Workshop offers tips on orderly life - 02/09/05
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News from Utica, Shelby Township, Macomb Township, Clinton Township, Mount Clemens

Wednesday, February 9, 2005

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Ankur Dholakia / The Detroit News

Debbie Tebbe, a professional organizer, speaks to a crowd at the Shelby Township library about how to manage clutter in their daily lives. . Tebbe is a professional organizer who advocates applying methods she honed in the corporate world to people's personal lives.

Workshop offers tips on orderly life

Professional organizer speaks on how to ease stress by streamlining at Shelby Twp. library.

How to get organized

Here are more organizing tips shared by Debbie Tebbe:

Let family members help with chores. Young children can learn to make their beds and put away toys.

Avoid the morning rush. Lay out clothes and pack lunches, backpacks and briefcases the night before.

Stock up on items while shopping to avoid a run to the store for one thing.

Charge utility bills to your credit card if you can to streamline bill-paying. Online bill paying isn't always secure.

Purge clothes regularly. If you haven't worn something in a year, give it to a charity or throw it away. Or get rid of an item whenever you buy a new item.

Clean one room at a time and use three bags (donate, throw away or keep) to sort items.

Keep clean and folded bed sheets together by storing them in a matching pillowcase.

Take a picture of a toy you want to give away to help a sentimental child remember the item. It's easier storing a picture than keeping an unused toy.

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SHELBY TOWNSHIP -- Managing your time is the key to organizing your life, according to professional organizer Debbie Tebbe.

Tebbe spoke recently at the public library to some 50 people who came for a workshop called "Clutter's Last Stand: It's Time to Organize."

"Clutter has a lot to do with time management," Tebbe said. "Everyone has 24 hours in a day. Think of Donald Trump. Think of the president."

"But they have help, we don't," replied an audience member.

Tebbe replied that even without help, many people can use their time more efficiently.

"If you watch a lot of TV, that's a 'time thief,'"

Tebbe said in the sunlit atrium. "You could be doing crafts or other things. You first need to make time to find a home for everything. Then you don't have to figure out later where to put it again."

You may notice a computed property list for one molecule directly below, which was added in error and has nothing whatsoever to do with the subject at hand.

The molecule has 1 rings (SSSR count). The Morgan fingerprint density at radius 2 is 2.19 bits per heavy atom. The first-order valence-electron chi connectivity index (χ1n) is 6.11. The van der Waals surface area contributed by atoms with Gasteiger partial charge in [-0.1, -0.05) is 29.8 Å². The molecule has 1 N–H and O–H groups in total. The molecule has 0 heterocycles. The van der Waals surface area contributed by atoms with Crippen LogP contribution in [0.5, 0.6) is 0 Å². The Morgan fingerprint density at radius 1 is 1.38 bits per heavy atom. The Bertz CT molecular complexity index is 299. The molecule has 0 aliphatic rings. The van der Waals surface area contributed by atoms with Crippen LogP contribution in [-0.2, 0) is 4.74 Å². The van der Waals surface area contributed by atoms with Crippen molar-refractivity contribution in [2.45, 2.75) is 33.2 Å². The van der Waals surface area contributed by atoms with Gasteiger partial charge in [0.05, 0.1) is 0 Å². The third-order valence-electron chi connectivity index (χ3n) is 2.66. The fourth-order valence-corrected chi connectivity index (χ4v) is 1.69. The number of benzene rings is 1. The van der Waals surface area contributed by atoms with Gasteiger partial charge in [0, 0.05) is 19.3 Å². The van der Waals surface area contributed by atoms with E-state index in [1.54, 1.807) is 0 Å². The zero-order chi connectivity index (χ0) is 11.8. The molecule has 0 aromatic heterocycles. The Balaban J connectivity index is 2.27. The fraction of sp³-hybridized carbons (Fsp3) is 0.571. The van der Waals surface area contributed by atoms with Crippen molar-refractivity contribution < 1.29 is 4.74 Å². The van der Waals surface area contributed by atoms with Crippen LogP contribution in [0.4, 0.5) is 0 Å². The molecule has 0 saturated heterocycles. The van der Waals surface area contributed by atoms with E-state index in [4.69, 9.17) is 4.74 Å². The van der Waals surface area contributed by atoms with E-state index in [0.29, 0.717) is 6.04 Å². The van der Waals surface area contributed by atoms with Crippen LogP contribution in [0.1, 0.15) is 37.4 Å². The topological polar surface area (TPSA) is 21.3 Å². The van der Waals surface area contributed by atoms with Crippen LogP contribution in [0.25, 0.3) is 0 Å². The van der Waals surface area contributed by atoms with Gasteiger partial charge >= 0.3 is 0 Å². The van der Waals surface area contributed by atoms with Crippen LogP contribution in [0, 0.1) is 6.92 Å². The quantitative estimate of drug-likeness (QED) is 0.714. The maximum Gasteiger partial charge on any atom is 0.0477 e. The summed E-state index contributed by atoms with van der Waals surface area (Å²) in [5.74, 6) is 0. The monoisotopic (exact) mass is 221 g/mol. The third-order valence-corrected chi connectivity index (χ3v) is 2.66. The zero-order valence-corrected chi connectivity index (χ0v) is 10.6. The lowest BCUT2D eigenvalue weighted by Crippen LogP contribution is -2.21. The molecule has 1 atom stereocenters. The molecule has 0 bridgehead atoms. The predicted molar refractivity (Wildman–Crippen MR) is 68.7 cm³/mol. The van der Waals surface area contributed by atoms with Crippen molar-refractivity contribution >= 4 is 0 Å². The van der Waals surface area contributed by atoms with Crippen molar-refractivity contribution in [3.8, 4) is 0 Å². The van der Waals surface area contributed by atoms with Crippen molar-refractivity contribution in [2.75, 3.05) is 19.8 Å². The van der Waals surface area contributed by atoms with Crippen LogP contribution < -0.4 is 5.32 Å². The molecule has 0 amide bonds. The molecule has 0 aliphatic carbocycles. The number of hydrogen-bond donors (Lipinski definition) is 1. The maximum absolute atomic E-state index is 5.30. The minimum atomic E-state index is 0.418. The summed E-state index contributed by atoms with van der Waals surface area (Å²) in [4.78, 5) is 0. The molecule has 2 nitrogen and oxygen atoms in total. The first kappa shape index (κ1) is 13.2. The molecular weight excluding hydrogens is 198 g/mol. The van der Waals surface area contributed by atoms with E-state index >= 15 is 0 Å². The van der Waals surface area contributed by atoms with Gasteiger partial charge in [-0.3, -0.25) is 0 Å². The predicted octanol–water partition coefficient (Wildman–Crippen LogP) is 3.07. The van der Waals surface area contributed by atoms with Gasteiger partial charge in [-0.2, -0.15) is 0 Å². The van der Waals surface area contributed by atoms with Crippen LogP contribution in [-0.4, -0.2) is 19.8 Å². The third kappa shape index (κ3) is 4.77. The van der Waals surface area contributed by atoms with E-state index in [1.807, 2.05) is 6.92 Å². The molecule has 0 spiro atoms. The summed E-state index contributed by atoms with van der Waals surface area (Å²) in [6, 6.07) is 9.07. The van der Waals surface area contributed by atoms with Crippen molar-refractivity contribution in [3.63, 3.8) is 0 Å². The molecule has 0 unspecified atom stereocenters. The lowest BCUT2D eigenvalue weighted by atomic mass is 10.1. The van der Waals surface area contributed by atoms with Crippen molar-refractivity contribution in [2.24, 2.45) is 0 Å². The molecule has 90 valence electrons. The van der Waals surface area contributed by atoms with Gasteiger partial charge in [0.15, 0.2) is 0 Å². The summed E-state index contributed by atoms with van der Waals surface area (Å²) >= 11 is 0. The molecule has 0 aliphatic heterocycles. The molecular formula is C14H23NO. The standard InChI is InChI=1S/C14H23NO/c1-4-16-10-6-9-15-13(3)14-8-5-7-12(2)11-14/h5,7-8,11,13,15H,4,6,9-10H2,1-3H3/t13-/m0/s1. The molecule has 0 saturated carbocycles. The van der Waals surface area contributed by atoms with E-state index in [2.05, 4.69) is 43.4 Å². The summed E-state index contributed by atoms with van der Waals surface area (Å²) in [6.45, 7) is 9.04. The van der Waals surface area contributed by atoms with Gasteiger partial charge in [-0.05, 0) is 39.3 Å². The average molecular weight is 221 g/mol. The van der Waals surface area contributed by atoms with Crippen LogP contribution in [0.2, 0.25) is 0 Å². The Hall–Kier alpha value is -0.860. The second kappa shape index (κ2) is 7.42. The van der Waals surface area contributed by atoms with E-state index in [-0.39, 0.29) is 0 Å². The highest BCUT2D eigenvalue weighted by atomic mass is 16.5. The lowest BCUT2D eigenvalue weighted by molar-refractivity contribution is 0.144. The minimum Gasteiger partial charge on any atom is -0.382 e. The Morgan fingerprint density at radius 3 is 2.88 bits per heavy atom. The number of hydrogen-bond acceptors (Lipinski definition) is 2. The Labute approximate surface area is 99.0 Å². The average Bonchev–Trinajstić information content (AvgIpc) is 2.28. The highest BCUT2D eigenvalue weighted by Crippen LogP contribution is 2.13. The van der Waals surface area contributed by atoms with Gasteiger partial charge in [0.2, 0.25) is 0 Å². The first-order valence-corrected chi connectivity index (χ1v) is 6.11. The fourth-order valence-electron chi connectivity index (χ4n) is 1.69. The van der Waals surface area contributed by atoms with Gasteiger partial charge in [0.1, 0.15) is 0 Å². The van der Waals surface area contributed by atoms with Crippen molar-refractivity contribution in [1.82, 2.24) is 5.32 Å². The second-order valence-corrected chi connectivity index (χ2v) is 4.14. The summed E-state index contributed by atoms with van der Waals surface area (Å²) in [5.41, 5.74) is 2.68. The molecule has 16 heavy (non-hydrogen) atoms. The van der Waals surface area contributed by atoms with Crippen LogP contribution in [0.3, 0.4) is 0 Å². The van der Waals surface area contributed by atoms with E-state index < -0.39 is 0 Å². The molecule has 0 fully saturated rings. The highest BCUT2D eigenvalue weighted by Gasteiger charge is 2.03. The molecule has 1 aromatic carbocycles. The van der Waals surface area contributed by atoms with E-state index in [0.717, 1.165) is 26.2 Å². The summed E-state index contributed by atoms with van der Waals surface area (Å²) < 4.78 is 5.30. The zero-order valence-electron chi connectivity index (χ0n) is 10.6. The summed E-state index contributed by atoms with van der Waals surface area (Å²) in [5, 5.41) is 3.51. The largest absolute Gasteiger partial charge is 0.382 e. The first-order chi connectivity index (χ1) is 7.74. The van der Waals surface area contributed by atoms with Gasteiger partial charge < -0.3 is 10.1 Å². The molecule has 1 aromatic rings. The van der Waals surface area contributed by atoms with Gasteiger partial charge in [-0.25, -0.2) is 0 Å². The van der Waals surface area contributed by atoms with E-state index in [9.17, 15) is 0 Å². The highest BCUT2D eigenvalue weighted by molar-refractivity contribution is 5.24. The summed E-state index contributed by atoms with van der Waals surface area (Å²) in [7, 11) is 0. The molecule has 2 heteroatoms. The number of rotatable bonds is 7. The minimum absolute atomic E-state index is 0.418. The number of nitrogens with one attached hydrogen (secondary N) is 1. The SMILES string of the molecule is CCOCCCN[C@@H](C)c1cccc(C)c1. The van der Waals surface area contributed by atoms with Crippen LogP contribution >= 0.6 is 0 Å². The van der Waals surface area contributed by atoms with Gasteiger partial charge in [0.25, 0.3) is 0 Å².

A St. Clair Shores resident, Tebbe said she worked for years in the corporate world.

Her bosses noted that she was "very organized." Her own company, "Organized Happy Helper," helps clients plan special events, clean and organize their homes and offices, and update computers.

At the workshop, Tebbe recommended keeping appointments, to-do lists, menus, and donations to charity in a planner or organizer. "Writing it down reduces the stress of trying to remember plans or finding notes on paper scraps."

Tebbe recommends planning an errand day once a week to consolidate trips and save gas. She also suggests spending 15 minutes each day prioritizing work and personal plans. "And don't forget to schedule some time for yourself."

Tebbe offered ways to avoid "time thieves":

Say "no" more often. Useful lines: "I'll check my schedule" (even if you have a calendar with you); "I'll get back with you after I check with my wife/husband;" "I'll think about it and call you back;" "I'll take it if someone else can take this other job off my plate."

Multitask while exercising: read or talk on the phone.

Record a television show. Watch it later, zipping past commercials.

Screen calls with an answering machine.

Return calls and e-mails in one time block instead of individually.

Find related papers quickly by using color-coded files for different categories, such as family members, finances and clients.

"People called us to say they would take time off work to come" to the workshop, said library Director Judi Chambers. Reference Librarian Sue Ferrell arranged the weekday event.

"The best tip I got from the workshop was to use colored folders," said Becky Thompson of Shelby Township.

Another township resident, Sue Frailey, said she wanted ideas to help deal with her husband's medical appointments. Now, she said, she's thinking about "time thieves, especially phone calls, and ways to say 'no' and how to use a planner."

Cindy Hampel is a Metro Detroit freelance writer.



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